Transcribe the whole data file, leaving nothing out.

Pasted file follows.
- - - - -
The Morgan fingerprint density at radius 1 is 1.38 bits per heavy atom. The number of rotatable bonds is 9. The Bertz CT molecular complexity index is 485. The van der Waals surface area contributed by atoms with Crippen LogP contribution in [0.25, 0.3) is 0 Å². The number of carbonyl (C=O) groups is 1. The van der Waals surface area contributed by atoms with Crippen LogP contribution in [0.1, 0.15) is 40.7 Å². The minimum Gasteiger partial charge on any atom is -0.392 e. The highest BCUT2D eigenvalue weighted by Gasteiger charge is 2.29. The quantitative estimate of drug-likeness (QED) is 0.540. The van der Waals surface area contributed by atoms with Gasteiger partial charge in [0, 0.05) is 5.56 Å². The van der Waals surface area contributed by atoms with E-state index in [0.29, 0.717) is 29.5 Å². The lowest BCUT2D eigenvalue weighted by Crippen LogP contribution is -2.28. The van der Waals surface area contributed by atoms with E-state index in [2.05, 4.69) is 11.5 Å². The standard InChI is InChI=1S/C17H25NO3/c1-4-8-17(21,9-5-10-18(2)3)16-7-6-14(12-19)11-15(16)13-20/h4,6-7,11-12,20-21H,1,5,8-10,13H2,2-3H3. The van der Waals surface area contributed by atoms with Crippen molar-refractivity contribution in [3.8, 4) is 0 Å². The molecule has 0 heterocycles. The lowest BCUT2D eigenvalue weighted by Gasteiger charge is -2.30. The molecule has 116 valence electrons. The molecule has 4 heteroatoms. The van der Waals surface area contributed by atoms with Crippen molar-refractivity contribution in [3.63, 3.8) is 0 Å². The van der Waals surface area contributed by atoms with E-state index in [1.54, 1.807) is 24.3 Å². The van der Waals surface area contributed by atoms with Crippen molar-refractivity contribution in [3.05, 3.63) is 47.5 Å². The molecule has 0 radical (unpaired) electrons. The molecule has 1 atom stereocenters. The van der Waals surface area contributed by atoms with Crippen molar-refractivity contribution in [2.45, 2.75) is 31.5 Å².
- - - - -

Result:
The Morgan fingerprint density at radius 1 is 1.38 bits per heavy atom. The number of rotatable bonds is 9. The Bertz CT molecular complexity index is 485. The van der Waals surface area contributed by atoms with Crippen LogP contribution in [0.25, 0.3) is 0 Å². The number of carbonyl (C=O) groups is 1. The van der Waals surface area contributed by atoms with Crippen LogP contribution in [0.1, 0.15) is 40.7 Å². The minimum Gasteiger partial charge on any atom is -0.392 e. The highest BCUT2D eigenvalue weighted by Gasteiger charge is 2.29. The quantitative estimate of drug-likeness (QED) is 0.540. The van der Waals surface area contributed by atoms with Gasteiger partial charge in [0, 0.05) is 5.56 Å². The van der Waals surface area contributed by atoms with E-state index in [0.29, 0.717) is 29.5 Å². The lowest BCUT2D eigenvalue weighted by Crippen LogP contribution is -2.28. The van der Waals surface area contributed by atoms with E-state index in [2.05, 4.69) is 11.5 Å². The standard InChI is InChI=1S/C17H25NO3/c1-4-8-17(21,9-5-10-18(2)3)16-7-6-14(12-19)11-15(16)13-20/h4,6-7,11-12,20-21H,1,5,8-10,13H2,2-3H3. The van der Waals surface area contributed by atoms with Crippen molar-refractivity contribution in [3.8, 4) is 0 Å². The molecule has 0 heterocycles. The lowest BCUT2D eigenvalue weighted by Gasteiger charge is -2.30. The molecule has 116 valence electrons. The molecule has 4 heteroatoms. The van der Waals surface area contributed by atoms with Crippen molar-refractivity contribution in [3.63, 3.8) is 0 Å². The van der Waals surface area contributed by atoms with E-state index in [1.54, 1.807) is 24.3 Å². The van der Waals surface area contributed by atoms with Crippen molar-refractivity contribution in [3.05, 3.63) is 47.5 Å². The molecule has 0 radical (unpaired) electrons. The molecule has 1 atom stereocenters. The van der Waals surface area contributed by atoms with Crippen molar-refractivity contribution in [2.45, 2.75) is 31.5 Å².